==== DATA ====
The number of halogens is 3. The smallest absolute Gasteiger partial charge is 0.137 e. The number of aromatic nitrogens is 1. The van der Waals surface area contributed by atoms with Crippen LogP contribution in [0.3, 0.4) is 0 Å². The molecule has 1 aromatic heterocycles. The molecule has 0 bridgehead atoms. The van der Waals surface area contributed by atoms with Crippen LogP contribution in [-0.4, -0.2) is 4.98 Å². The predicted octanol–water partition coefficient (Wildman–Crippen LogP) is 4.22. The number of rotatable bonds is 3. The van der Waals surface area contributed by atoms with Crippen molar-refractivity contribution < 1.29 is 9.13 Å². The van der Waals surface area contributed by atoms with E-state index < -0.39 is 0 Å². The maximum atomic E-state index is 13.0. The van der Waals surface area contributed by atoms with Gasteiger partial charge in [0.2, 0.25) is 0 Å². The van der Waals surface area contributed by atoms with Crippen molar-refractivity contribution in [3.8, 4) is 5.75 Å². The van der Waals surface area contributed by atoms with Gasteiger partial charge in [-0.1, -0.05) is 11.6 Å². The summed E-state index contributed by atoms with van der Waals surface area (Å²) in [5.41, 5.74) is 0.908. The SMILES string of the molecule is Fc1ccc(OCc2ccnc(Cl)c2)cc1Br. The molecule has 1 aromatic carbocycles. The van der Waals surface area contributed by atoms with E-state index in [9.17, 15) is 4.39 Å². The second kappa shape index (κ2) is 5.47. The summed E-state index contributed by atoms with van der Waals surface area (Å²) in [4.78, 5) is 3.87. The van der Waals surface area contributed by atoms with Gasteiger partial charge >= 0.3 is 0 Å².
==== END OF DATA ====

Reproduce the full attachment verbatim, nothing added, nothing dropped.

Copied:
The number of halogens is 3. The smallest absolute Gasteiger partial charge is 0.137 e. The number of aromatic nitrogens is 1. The van der Waals surface area contributed by atoms with Crippen LogP contribution in [0.3, 0.4) is 0 Å². The molecule has 1 aromatic heterocycles. The molecule has 0 bridgehead atoms. The van der Waals surface area contributed by atoms with Crippen LogP contribution in [-0.4, -0.2) is 4.98 Å². The predicted octanol–water partition coefficient (Wildman–Crippen LogP) is 4.22. The number of rotatable bonds is 3. The van der Waals surface area contributed by atoms with Crippen molar-refractivity contribution < 1.29 is 9.13 Å². The van der Waals surface area contributed by atoms with E-state index < -0.39 is 0 Å². The maximum atomic E-state index is 13.0. The van der Waals surface area contributed by atoms with Gasteiger partial charge in [0.2, 0.25) is 0 Å². The van der Waals surface area contributed by atoms with Crippen molar-refractivity contribution in [3.8, 4) is 5.75 Å². The van der Waals surface area contributed by atoms with Gasteiger partial charge in [-0.1, -0.05) is 11.6 Å². The summed E-state index contributed by atoms with van der Waals surface area (Å²) in [5.41, 5.74) is 0.908. The SMILES string of the molecule is Fc1ccc(OCc2ccnc(Cl)c2)cc1Br. The molecule has 1 aromatic carbocycles. The van der Waals surface area contributed by atoms with E-state index in [9.17, 15) is 4.39 Å². The second kappa shape index (κ2) is 5.47. The summed E-state index contributed by atoms with van der Waals surface area (Å²) in [4.78, 5) is 3.87. The van der Waals surface area contributed by atoms with Gasteiger partial charge >= 0.3 is 0 Å².